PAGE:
Report: Cubs In Financial Trouble

CHICAGO (CBS) — The Cubs were once one of the most reliable moneymakers in baseball, but they have now found themselves in Major League Baseball’s financial doghouse.

The Chicago Tribune’s Bill Shaikin and Phil Rogers reported Friday morning that the Cubs have turned up on a list of financially suspect franchises.

The Cubs have found themselves on a list with the infamously cash-strapped Los Angeles Dodgers and New York Mets, as being out of compliance with MLB debt rules. Also on the list are the Baltimore Orioles, the Detroit Tigers, the Florida Marlins, the Philadelphia Phillies, the Texas Rangers, and the Washington Nationals, the Tribune reported.

No information is available about why exactly the team is in such serious debt. The Cubs’ roster is only worth $120.4 million in guaranteed salaries, compared with $469.3 million for the New York Yankees and $207.8 million for the White Sox, the Tribune reported.

The newspaper said the Cubs are likely in debt trouble because of the complex financing involved when the Ricketts family bought all but a small share of the team from the Tribune Company in 2009. The deal also included Wrigley Field and Comcast SportsNet Chicago.

The Cubs declined to comment to the Tribune on the issue, and referred questions to MLB.

LISTEN: Joe Ricketts talks about when his son Tom approached him with the idea to buy the Cubs

Joe Ricketts, the father of team chairman Tom Ricketts, said back in 2010 that he wasn’t keen on purchasing a sports team. But once Tom told him that the Cubs traditionally sell tickets whether the team wins or loses, the elder Ricketts agreed to pursue ownership.

However, every season since 2008, the average attendance at Wrigley Field has dropped. The average attendance in 2008 was 40,743, so far in 2011 it’s 34,818.

In recent months, the Ricketts family has been looking to secure tax dollars for some of its efforts – specifically those involving upgrades at Wrigley Field.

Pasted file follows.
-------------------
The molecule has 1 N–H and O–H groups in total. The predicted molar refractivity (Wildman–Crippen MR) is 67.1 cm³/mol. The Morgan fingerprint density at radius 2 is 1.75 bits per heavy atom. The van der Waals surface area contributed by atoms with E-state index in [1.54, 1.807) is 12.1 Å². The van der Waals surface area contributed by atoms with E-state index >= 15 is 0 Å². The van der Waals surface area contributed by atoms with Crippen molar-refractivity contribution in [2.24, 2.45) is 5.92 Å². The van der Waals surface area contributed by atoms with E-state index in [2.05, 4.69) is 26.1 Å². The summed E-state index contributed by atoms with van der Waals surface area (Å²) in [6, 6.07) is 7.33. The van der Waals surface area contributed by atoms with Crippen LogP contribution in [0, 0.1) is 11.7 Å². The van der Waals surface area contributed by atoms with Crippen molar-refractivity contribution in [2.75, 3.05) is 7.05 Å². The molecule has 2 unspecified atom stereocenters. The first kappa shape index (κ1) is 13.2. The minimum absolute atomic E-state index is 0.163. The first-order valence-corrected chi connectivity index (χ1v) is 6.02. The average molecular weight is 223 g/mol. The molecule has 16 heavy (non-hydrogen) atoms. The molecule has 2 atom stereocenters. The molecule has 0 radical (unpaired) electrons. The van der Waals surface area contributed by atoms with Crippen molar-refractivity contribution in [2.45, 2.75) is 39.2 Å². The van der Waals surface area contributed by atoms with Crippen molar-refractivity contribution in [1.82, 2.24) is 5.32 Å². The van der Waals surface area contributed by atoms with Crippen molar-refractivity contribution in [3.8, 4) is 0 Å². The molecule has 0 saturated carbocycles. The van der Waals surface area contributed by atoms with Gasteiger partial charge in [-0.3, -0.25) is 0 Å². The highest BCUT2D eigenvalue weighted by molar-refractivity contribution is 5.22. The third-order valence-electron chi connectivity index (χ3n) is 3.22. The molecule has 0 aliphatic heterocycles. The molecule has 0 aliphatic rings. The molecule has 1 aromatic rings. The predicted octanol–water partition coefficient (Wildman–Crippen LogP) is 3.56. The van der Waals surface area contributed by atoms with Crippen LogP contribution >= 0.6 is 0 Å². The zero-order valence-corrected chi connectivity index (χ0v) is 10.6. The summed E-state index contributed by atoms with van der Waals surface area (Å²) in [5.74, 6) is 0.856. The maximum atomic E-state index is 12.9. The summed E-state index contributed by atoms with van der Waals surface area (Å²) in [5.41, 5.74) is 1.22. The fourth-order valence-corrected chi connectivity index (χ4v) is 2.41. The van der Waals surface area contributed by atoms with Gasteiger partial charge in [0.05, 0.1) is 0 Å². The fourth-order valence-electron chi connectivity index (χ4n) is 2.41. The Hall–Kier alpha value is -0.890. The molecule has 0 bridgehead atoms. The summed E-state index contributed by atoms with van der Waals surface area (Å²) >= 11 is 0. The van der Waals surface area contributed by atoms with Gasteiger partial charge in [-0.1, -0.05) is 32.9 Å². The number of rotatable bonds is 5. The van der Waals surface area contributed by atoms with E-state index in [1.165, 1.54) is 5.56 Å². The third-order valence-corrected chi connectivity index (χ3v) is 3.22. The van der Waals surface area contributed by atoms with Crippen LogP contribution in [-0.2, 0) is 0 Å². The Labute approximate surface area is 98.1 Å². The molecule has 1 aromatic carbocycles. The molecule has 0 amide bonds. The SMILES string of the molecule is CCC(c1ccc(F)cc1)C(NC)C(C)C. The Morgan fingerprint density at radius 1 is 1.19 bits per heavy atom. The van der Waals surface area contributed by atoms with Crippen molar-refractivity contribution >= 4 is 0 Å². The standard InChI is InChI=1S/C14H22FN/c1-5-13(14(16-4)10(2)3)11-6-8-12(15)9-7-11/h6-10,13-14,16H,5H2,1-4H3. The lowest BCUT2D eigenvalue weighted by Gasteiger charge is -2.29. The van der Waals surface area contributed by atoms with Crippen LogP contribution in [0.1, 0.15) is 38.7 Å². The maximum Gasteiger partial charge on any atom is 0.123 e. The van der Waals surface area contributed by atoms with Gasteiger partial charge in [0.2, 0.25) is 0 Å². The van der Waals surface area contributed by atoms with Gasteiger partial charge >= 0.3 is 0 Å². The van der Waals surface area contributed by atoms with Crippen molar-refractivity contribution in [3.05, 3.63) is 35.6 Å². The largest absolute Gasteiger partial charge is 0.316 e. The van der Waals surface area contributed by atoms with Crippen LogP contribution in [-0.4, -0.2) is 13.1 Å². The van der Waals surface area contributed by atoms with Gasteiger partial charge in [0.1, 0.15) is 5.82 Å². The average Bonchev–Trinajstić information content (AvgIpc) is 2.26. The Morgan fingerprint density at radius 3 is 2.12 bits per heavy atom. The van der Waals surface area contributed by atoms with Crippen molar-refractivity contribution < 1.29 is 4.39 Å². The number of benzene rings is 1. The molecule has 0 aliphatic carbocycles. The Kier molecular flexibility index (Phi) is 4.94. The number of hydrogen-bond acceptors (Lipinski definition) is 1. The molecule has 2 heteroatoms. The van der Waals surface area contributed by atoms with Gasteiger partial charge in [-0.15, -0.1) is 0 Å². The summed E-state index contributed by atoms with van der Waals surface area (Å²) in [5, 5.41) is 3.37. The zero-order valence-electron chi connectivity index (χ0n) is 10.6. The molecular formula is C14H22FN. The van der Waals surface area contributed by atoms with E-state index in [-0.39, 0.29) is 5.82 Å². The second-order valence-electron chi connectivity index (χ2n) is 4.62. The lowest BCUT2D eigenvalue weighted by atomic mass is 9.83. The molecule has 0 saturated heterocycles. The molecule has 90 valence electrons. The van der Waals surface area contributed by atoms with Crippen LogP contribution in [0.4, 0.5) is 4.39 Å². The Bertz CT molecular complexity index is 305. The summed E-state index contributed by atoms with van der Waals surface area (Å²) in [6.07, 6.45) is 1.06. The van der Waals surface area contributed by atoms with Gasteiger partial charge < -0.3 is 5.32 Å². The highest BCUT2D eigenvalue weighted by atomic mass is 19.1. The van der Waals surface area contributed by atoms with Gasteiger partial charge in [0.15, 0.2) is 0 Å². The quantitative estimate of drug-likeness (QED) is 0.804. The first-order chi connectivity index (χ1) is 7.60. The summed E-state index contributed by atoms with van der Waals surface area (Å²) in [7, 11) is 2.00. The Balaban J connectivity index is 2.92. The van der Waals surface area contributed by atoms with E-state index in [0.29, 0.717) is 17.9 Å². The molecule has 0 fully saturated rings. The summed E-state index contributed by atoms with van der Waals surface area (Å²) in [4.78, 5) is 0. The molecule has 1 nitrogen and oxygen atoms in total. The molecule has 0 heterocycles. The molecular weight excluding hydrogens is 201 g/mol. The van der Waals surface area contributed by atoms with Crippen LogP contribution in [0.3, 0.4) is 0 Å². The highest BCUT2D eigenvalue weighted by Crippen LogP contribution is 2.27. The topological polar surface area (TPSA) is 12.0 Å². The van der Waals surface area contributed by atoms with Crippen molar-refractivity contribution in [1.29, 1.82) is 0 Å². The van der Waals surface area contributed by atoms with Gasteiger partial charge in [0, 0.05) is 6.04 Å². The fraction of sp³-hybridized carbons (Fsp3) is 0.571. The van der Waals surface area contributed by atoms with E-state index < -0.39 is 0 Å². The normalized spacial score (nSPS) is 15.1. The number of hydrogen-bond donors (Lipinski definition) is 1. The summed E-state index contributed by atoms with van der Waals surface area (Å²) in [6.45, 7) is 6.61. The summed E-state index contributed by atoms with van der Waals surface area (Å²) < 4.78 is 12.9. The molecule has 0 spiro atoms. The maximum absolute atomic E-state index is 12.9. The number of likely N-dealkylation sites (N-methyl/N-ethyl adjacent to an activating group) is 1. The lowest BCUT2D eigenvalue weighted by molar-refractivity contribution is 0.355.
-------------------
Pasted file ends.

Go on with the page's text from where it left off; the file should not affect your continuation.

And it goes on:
In March, Ricketts reached out to Mayor Rahm Emanuel – who had yet to take office at the time – to discuss a plan for renovating the ballpark with public and private funds, according to published reports.

Ricketts also issued a proposal for using tax funds for Wrigley upgrades last year. The proposal would have frozen the city’s revenues from amusement taxes charged on game tickets at Wrigley at 2009 levels, and the increased revenue would have gone toward paying off bonds that would have been issued for improvements.

Ald. Tom Tunney (44th) said in November that he was “not against” the project, but expressed skepticism about a plan that would take tax money away from “increasing the number of police officers hired or new street lights or sewer lines.”

But state lawmakers never took up the issue.


    Would you pay seven dollars for a beer?
    “Well, uh,. . .I wasn’t too happy with-”
    “Would you pay eight dollars for a beer?”
    “Wait? What happened to seven?”
    Would you pay a broker that is, actually, affiliated with the organization?
    “Is that legal?”
    But wait, there’s more! Act now, and you’ll get a ticket hike! Outrageous “quick out” parking prices and
    a 140 million dollar ball club that hasn’t won a pennant in ’66 years!
    Base running errors! Fielding errors! Pitching miscues! Swinging miscues!
    AND a manager carousel that never ends!

  • Clint Eastwood

    Well played Mr. Spaulding. Very clever. I LOL’d.

    P.S. A buddy of mine back in the old neighborhood of Brighton Park, when I met his Dad for the first time he introduced himself and said…..”Hello I’m Mr. Spaulding, perhaps you’ve played with my balls before”. I LOL’d and told him that’s a “keeper” I’ll use that in the future sometime. : )


      Thanks, and, it’s more of a carryover from Caddyshack.

      The classics always work.

  • Denver Deadite

    A payroll “only” worth $120 million.

    What a waste of money. What a joke.

  • Larry

    Tommy wants to snow you, the fan. All he talks about is how great Wrigley is and how wonderful it is to be there, regardless of what happens on the field.


      Had there been playoff success there still may have been an “attendance bubble.”
      The sad thing about baseball (or hockey) is that a World Series doesn’t guarantee a sold house next season.
      But, Tome Ricketts didn’t crunch the baseball figures, and he bought the team from a guy who didn’t crunch the baseball figures.

      People with stack Busch Stadium not only because there is long term success there (for whatever reason), but because it is very easy to get to and it’s brand new. (I, accidentally crossed the river again, and still got to the first inning)
      You could, almost, say the same thing about the White Sox, but they have to compete with the Brewers, Twins, Tigers, Cardinals and Cubs. The Cardinals were the only team west of the Mississippi for a while (excluding the Browns).

  • CMH

    Bring back Ryno, and we will come!

    • AT3374

      What’s he going to do with this team ?

  • jc

    Tear it down, and rebuild. Then they will come!

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